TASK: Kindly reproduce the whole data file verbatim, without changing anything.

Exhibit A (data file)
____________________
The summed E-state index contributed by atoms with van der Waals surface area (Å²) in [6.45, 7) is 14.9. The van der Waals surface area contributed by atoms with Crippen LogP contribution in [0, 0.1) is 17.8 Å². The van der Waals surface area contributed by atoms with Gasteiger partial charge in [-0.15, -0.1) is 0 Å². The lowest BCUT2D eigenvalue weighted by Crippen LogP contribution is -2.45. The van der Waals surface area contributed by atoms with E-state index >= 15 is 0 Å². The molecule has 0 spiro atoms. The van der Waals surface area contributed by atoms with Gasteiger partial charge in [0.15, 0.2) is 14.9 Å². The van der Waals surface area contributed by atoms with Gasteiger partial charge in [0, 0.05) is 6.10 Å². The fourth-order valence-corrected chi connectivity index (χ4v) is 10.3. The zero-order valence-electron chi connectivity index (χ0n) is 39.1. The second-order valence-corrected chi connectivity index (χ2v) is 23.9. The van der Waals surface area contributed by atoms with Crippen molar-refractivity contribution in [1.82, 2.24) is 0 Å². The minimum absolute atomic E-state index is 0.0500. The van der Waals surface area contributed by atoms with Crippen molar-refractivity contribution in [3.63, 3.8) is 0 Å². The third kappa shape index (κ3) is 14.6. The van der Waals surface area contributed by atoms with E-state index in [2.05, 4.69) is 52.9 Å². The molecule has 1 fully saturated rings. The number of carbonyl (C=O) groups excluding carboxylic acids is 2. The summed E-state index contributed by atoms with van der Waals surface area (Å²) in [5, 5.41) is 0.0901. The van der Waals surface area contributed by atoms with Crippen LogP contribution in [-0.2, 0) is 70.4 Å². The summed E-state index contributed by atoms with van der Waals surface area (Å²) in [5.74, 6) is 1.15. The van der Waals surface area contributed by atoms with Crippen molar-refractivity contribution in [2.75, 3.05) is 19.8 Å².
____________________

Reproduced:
The summed E-state index contributed by atoms with van der Waals surface area (Å²) in [6.45, 7) is 14.9. The van der Waals surface area contributed by atoms with Crippen LogP contribution in [0, 0.1) is 17.8 Å². The van der Waals surface area contributed by atoms with Gasteiger partial charge in [-0.15, -0.1) is 0 Å². The lowest BCUT2D eigenvalue weighted by Crippen LogP contribution is -2.45. The van der Waals surface area contributed by atoms with E-state index >= 15 is 0 Å². The molecule has 0 spiro atoms. The van der Waals surface area contributed by atoms with Gasteiger partial charge in [0.15, 0.2) is 14.9 Å². The van der Waals surface area contributed by atoms with Gasteiger partial charge in [0, 0.05) is 6.10 Å². The fourth-order valence-corrected chi connectivity index (χ4v) is 10.3. The zero-order valence-electron chi connectivity index (χ0n) is 39.1. The second-order valence-corrected chi connectivity index (χ2v) is 23.9. The van der Waals surface area contributed by atoms with Crippen molar-refractivity contribution in [1.82, 2.24) is 0 Å². The minimum absolute atomic E-state index is 0.0500. The van der Waals surface area contributed by atoms with Crippen molar-refractivity contribution in [3.63, 3.8) is 0 Å². The third kappa shape index (κ3) is 14.6. The van der Waals surface area contributed by atoms with E-state index in [2.05, 4.69) is 52.9 Å². The molecule has 1 fully saturated rings. The number of carbonyl (C=O) groups excluding carboxylic acids is 2. The summed E-state index contributed by atoms with van der Waals surface area (Å²) in [5, 5.41) is 0.0901. The van der Waals surface area contributed by atoms with Crippen LogP contribution in [-0.2, 0) is 70.4 Å². The summed E-state index contributed by atoms with van der Waals surface area (Å²) in [5.74, 6) is 1.15. The van der Waals surface area contributed by atoms with Crippen molar-refractivity contribution in [2.75, 3.05) is 19.8 Å².